After the season, it was then time for Thompson to showcase his skills over the summer. He made two visits to Lebron James’ King’s Academy, a visit to Amare Stoudemire’s Basketball Camp and to the Pete Newell Big Man Camp. Playing well at these high profile camps with other top notch talent from around the country only proved the two-time First Team All-MAAC recipient is for real.
“A lot of NBA scouts go there to watch the college counselors play,” Fraschilla said. “It’s very impressive for a guy from the MAAC to go and show so well.”
According to the assistant director of Scouting for Marty Blake & Associates Inc., Ryan Blake, Thompson was looked at as soon as he put on the cranberry and white uniform.
“If you’re seven-foot and breathing, you’re a prospect,” he said. “It doesn’t mean you’ll play in the NBA though. He was around 6-foot-9, 230 pounds as a freshman, so we put him as a prospect. Guys can develop every year so you have to give them looks.”
He’s a good player that’s been established. Now Thompson is headed to the NBA, playing against the best of the best, and there are some things he will need to improve upon if he wants plans on staying around.
“He’ll need to improve in a number of different areas, but that’s true of a lot of players,” said Bilas, who is also an NBA draft-analyst. “He needs to get stronger, continue to work on his face-up jumper, and improve at running the floor efficiently.”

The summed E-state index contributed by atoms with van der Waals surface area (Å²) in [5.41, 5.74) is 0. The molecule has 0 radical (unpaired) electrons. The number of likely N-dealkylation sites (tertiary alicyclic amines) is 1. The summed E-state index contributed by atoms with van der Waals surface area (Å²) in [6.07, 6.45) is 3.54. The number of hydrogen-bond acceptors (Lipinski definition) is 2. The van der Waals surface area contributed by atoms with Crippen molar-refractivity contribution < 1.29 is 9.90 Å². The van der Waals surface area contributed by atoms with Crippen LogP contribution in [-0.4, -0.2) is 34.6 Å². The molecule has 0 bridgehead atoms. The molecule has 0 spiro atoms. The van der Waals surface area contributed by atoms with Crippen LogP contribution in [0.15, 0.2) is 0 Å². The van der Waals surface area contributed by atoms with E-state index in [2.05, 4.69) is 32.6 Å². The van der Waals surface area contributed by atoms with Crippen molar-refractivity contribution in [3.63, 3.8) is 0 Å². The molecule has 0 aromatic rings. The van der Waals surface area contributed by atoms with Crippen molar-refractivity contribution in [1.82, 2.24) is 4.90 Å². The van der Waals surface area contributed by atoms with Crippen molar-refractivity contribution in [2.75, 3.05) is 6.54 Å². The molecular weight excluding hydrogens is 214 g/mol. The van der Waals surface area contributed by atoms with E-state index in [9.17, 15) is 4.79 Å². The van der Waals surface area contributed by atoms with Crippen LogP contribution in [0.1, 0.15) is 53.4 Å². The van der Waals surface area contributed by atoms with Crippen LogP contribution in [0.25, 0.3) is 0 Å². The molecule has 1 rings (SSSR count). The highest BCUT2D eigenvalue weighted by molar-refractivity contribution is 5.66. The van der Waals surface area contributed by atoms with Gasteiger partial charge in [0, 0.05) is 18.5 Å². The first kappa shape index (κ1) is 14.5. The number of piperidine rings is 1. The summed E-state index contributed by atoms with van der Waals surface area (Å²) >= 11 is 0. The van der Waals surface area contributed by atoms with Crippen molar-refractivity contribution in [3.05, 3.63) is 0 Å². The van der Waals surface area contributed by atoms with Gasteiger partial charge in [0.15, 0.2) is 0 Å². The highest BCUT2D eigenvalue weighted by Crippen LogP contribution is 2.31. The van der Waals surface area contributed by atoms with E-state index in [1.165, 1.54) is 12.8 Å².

His skill set that made him a dynamic player for four years won’t separate him as much from the other pros because there are power forwards and centers that can do what he can do. Fraschilla said for the USBWA District II Player of the Year to make it, he will have to find his own place in the league.
“He might run well at the Mid-Major level, but is just an average athlete in the NBA, and that’s not a negative,” Fraschilla said. “The level is so good, he will be up against 50 Jasons. When he gets there, he’s going to have to carve out his own niche.”
Competition is a question surrounding Thompson since he’s coming out of the MAAC, which was ranked 17th in conference RPI out of 32 conferences. Bilas and Fraschilla didn’t find it to be a major concern, but Madison Square Garden Network and 1050 ESPN Radio College Basketball Insider Jon Rothstein said it could play a factor and Thompson will need to show in his workouts prior to the draft that it isn’t one.
“He didn’t get to play at a major Division-I level,” he said. “There’s not a lot of competition in the MAAC, but he will get to show what he’s got in the pre-draft workouts.”
Blake agrees with the fact that Thompson needs to attend the pre-draft camp. To Blake, a lot of prospects leave college with the publicity, but don’t go to the camp and wind up hurting their stock.
“He needs to show teams that he wants to play and that he’s not sitting on his talent and hiding it,” he said. “Teams that invest in a player want clear, concise answers.”
Where he will go has been an interesting discussion. NBADraft.net has Thompson going 22nd, DraftExpress.com has him going 29th, and MyNBADraft.com doesn’t have him as a first rounder.
According to Weiss, Thompson could go anywhere from 18th to 28th in the first round. Kansas State’s Michael Beasley, Texas A &M’s De Andre Jordan, UCLA’s Kevin Love and Syracuse’s Donte Green are guys he expects to be drafted before Thompson. He then said “probably” Georgetown’s Roy Hibbert and Kansas’ Darrell Arthur to go ahead of Rider’s big man.
Some big names Thompson will go ahead of in Weiss’ opinion are Indiana’s D.J. White, California’s Ryan Anderson, USC’s Taj Gibson.
He’s a first round pick, but no projection can be made yet on where Thompson will go, Bilas said, because everyone who’s entering the draft won’t be known until April 27. Also, team needs can influence his stock.
That question will be answered on June 26 at Madison Square Garden.